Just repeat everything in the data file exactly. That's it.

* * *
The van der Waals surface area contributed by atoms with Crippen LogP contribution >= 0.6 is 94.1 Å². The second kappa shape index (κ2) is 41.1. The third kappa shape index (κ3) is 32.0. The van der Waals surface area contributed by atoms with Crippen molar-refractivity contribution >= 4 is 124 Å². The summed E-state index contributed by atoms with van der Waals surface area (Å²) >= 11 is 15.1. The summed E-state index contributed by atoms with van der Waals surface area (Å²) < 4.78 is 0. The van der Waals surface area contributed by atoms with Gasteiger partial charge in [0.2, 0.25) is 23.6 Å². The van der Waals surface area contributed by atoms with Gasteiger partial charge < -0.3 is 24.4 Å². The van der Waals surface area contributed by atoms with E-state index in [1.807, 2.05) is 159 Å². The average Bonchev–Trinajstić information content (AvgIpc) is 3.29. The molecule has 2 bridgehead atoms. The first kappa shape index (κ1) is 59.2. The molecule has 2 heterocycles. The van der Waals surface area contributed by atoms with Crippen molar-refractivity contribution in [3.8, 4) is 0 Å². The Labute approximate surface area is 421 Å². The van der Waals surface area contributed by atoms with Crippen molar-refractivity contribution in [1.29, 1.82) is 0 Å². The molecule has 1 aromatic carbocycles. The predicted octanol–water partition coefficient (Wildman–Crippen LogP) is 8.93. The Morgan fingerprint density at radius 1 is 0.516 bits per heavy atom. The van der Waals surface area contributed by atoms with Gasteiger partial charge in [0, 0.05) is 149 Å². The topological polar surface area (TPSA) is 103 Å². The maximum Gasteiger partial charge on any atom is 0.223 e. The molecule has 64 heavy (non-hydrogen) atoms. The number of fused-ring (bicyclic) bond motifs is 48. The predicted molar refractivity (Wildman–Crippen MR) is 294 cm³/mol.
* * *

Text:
The van der Waals surface area contributed by atoms with Crippen LogP contribution >= 0.6 is 94.1 Å². The second kappa shape index (κ2) is 41.1. The third kappa shape index (κ3) is 32.0. The van der Waals surface area contributed by atoms with Crippen molar-refractivity contribution >= 4 is 124 Å². The summed E-state index contributed by atoms with van der Waals surface area (Å²) >= 11 is 15.1. The summed E-state index contributed by atoms with van der Waals surface area (Å²) < 4.78 is 0. The van der Waals surface area contributed by atoms with Gasteiger partial charge in [0.2, 0.25) is 23.6 Å². The van der Waals surface area contributed by atoms with Gasteiger partial charge < -0.3 is 24.4 Å². The van der Waals surface area contributed by atoms with E-state index in [1.807, 2.05) is 159 Å². The average Bonchev–Trinajstić information content (AvgIpc) is 3.29. The molecule has 2 bridgehead atoms. The first kappa shape index (κ1) is 59.2. The molecule has 2 heterocycles. The van der Waals surface area contributed by atoms with Crippen molar-refractivity contribution in [3.8, 4) is 0 Å². The Labute approximate surface area is 421 Å². The van der Waals surface area contributed by atoms with Crippen molar-refractivity contribution in [1.29, 1.82) is 0 Å². The molecule has 1 aromatic carbocycles. The predicted octanol–water partition coefficient (Wildman–Crippen LogP) is 8.93. The Morgan fingerprint density at radius 1 is 0.516 bits per heavy atom. The van der Waals surface area contributed by atoms with Gasteiger partial charge in [0, 0.05) is 149 Å². The topological polar surface area (TPSA) is 103 Å². The maximum Gasteiger partial charge on any atom is 0.223 e. The molecule has 64 heavy (non-hydrogen) atoms. The number of fused-ring (bicyclic) bond motifs is 48. The predicted molar refractivity (Wildman–Crippen MR) is 294 cm³/mol.